LONDON - U.K. media regulator Ofcom has launched investigations into BBC news flagship show Newsnight and ITV morning show ITV This Morning for blunders in their coverage of sexual abuse scandals.
Newsnight had wrongly implicated a British politician in a child abuse scandal. That report led to the abrupt resignation of BBC director general George Entwistle on Saturday night.
Meanwhile, ITV This Morning drew viewer complaints after host Phillip Schofield recently handed Prime Minister David Cameron a list of alleged child abusers that he had found online. Certain names on the list were legible on-air.
"Both programs raise issues warranting investigation," Ofcom said, saying it will look at the shows in the light of "generally accepted standards by ITV and the BBC."
It said it would also probe if they had applied "standards to prevent unfair treatment to an individual and unwarranted infringements of privacy."
Ofcom announced its investigations right after ITV had issued a statement saying that Schofield and some production staff of his morning show had been disciplined.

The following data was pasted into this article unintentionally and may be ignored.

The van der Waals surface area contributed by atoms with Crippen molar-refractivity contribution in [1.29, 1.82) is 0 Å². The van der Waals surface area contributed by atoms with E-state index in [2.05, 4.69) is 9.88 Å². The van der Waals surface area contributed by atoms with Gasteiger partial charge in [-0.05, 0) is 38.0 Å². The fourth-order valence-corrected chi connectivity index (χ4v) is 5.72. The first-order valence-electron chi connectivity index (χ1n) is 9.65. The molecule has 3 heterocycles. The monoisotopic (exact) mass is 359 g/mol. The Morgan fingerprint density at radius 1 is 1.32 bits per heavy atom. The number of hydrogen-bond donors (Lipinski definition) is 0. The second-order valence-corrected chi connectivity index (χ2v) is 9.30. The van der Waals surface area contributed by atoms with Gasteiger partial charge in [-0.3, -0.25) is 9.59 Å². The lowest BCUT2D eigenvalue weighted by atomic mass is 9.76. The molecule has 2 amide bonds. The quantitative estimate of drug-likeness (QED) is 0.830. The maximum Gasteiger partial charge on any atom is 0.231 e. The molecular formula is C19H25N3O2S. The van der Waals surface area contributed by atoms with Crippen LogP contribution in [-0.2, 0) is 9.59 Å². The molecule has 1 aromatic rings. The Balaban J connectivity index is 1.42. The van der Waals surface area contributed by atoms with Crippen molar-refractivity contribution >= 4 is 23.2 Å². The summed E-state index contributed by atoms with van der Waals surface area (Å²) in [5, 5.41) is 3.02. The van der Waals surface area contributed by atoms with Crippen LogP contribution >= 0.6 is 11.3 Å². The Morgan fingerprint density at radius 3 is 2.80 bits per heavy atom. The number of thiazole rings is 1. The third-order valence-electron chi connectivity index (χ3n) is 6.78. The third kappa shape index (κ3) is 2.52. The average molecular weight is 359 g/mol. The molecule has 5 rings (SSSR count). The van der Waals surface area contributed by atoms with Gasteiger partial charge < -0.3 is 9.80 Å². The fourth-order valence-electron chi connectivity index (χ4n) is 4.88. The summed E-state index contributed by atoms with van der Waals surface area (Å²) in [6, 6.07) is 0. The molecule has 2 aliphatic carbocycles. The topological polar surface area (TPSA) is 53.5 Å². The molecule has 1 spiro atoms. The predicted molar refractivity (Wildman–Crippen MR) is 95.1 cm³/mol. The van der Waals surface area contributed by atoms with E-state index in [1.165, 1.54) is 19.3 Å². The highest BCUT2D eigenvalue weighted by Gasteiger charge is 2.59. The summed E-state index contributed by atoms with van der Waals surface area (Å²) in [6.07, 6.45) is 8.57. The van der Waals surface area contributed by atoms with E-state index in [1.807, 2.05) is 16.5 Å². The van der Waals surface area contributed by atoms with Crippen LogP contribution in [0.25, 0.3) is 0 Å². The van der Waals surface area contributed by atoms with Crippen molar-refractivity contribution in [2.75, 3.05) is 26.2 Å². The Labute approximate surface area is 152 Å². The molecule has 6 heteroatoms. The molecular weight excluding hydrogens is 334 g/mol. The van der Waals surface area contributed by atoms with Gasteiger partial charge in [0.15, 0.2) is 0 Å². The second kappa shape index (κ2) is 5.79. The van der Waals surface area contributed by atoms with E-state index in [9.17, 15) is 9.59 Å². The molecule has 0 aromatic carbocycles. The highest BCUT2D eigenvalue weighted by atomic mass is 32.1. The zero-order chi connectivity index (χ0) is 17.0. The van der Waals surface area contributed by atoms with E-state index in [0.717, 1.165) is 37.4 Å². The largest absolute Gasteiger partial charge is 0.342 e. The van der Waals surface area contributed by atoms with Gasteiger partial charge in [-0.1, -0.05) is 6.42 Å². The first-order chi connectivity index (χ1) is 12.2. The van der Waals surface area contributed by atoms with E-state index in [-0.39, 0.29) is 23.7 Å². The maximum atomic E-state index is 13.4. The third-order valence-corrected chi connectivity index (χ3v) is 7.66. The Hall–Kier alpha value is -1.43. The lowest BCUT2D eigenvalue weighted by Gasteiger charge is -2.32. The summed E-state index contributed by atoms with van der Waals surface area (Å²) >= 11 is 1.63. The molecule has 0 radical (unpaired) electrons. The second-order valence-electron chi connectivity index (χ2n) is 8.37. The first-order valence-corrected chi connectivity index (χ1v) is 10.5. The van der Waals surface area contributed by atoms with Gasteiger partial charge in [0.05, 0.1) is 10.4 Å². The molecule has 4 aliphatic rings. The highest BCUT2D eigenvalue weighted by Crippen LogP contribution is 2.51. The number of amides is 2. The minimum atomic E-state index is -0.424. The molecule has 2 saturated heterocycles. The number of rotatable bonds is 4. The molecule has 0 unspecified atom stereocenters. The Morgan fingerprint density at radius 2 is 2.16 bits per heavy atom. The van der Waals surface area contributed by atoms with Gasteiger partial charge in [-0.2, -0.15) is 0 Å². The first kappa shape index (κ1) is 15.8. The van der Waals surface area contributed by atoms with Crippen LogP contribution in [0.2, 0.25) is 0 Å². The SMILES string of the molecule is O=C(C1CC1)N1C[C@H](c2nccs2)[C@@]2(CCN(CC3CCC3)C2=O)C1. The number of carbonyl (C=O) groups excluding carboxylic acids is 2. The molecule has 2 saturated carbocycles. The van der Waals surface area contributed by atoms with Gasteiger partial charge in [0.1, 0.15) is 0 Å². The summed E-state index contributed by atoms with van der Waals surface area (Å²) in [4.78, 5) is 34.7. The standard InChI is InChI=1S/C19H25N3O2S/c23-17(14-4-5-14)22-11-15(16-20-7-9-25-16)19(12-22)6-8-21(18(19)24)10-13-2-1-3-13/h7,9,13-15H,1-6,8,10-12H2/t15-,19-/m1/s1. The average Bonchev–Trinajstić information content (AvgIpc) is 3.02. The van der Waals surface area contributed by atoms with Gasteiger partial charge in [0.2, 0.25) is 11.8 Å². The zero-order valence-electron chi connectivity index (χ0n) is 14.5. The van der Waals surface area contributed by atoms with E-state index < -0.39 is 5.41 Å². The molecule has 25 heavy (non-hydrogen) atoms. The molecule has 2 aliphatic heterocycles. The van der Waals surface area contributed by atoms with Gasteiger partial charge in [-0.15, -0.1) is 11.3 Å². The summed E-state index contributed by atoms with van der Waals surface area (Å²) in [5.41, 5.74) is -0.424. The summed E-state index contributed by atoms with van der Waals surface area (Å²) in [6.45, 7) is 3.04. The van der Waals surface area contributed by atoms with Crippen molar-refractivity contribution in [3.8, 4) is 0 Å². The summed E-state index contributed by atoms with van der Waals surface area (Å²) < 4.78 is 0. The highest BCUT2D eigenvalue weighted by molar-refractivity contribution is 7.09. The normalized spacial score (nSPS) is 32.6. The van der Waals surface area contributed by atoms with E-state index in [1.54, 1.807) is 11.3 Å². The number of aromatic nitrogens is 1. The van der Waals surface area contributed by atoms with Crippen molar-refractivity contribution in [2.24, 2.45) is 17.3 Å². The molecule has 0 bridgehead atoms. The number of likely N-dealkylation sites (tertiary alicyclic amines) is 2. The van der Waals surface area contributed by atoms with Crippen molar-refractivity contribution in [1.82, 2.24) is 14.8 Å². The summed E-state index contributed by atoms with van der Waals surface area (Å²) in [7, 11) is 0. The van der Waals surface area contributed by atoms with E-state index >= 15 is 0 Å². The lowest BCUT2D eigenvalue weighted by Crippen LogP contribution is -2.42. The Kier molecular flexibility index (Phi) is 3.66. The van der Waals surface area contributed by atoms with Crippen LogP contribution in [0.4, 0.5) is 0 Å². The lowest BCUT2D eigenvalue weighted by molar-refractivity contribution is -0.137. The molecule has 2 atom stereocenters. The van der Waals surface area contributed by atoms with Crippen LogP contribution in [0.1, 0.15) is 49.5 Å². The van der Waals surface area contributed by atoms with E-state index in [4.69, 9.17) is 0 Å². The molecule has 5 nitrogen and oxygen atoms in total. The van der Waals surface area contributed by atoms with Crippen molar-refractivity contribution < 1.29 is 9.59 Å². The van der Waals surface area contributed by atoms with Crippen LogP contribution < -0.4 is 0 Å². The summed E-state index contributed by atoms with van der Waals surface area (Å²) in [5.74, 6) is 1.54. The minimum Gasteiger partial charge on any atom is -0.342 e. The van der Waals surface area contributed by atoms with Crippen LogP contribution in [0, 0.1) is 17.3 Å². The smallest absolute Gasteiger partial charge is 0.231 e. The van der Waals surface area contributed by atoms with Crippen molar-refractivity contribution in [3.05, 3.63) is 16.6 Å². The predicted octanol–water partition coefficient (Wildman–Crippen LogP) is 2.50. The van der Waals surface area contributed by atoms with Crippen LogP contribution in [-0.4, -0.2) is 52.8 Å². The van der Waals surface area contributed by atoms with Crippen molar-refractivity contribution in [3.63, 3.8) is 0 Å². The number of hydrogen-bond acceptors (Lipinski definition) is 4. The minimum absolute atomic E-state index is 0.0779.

"Last Thursday we began an investigation into the circumstances surrounding the mistake on that day's This Morning program, for which both Phillip Schofield and ITV apologized," the network said. "This investigation has now concluded, and the appropriate disciplinary action has been taken. We sincerely apologize because the way in which the issue was raised was clearly wrong and should have been handled differently. We have taken steps to make sure our editorial processes are always properly followed, which was not the case in this instance, and to ensure such an error will not be made again."
ITV didn't provide further details. Schofield was on the air hosting the morning program on Thursday.
On Friday, another host of ITV This Morning read an apology from Schofield. In it, he said a "misjudged camera angle" was to blame for showing some of the names on the list, adding that it was "never my intention" to identify anyone on the list.
Cameron had declined to look at the list, warning that it could lead to "a sort of witch hunt." Other journalists, including veteran BBC radio host Jonathan Dimbleby, later criticized Schofield for what they called a stunt.
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